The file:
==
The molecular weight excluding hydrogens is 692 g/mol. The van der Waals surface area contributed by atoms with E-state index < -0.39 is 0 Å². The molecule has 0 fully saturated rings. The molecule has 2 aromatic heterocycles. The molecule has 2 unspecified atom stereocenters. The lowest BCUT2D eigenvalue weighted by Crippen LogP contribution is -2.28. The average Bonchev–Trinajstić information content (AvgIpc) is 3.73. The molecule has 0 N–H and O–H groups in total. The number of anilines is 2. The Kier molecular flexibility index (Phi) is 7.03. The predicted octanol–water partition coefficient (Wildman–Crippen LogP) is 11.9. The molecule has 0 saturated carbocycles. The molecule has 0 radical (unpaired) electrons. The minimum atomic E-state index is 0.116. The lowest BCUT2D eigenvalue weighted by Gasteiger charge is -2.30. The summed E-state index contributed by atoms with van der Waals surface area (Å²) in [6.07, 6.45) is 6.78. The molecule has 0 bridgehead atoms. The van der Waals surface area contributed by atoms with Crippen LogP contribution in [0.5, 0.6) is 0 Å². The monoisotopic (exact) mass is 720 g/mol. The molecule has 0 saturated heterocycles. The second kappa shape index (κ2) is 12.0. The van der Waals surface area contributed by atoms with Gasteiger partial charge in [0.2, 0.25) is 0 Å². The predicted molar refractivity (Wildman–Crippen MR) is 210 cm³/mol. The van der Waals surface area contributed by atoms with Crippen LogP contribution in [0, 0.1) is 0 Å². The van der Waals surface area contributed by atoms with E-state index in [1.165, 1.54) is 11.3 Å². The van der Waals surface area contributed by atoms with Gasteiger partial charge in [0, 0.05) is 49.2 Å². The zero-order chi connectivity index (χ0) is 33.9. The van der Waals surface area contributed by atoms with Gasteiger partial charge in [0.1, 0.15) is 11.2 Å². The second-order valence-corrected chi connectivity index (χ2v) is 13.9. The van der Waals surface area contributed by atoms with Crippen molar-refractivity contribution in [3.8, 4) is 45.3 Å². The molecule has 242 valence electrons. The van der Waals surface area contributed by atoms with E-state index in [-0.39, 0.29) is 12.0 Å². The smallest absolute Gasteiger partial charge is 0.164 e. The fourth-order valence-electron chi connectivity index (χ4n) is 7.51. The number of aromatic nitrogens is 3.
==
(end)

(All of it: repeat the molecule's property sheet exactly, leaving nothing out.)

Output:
The molecular weight excluding hydrogens is 692 g/mol. The van der Waals surface area contributed by atoms with E-state index < -0.39 is 0 Å². The molecule has 0 fully saturated rings. The molecule has 2 aromatic heterocycles. The molecule has 2 unspecified atom stereocenters. The lowest BCUT2D eigenvalue weighted by Crippen LogP contribution is -2.28. The average Bonchev–Trinajstić information content (AvgIpc) is 3.73. The molecule has 0 N–H and O–H groups in total. The number of anilines is 2. The Kier molecular flexibility index (Phi) is 7.03. The predicted octanol–water partition coefficient (Wildman–Crippen LogP) is 11.9. The molecule has 0 saturated carbocycles. The molecule has 0 radical (unpaired) electrons. The minimum atomic E-state index is 0.116. The lowest BCUT2D eigenvalue weighted by Gasteiger charge is -2.30. The summed E-state index contributed by atoms with van der Waals surface area (Å²) in [6.07, 6.45) is 6.78. The molecule has 0 bridgehead atoms. The van der Waals surface area contributed by atoms with Crippen LogP contribution in [0.5, 0.6) is 0 Å². The monoisotopic (exact) mass is 720 g/mol. The molecule has 0 saturated heterocycles. The second kappa shape index (κ2) is 12.0. The van der Waals surface area contributed by atoms with Gasteiger partial charge in [0.2, 0.25) is 0 Å². The predicted molar refractivity (Wildman–Crippen MR) is 210 cm³/mol. The van der Waals surface area contributed by atoms with Crippen LogP contribution in [0, 0.1) is 0 Å². The van der Waals surface area contributed by atoms with E-state index in [1.165, 1.54) is 11.3 Å². The van der Waals surface area contributed by atoms with Gasteiger partial charge in [0, 0.05) is 49.2 Å². The zero-order chi connectivity index (χ0) is 33.9. The van der Waals surface area contributed by atoms with Gasteiger partial charge in [0.1, 0.15) is 11.2 Å². The second-order valence-corrected chi connectivity index (χ2v) is 13.9. The van der Waals surface area contributed by atoms with Crippen molar-refractivity contribution in [3.8, 4) is 45.3 Å². The molecule has 242 valence electrons. The van der Waals surface area contributed by atoms with E-state index in [-0.39, 0.29) is 12.0 Å². The smallest absolute Gasteiger partial charge is 0.164 e. The fourth-order valence-electron chi connectivity index (χ4n) is 7.51. The number of aromatic nitrogens is 3.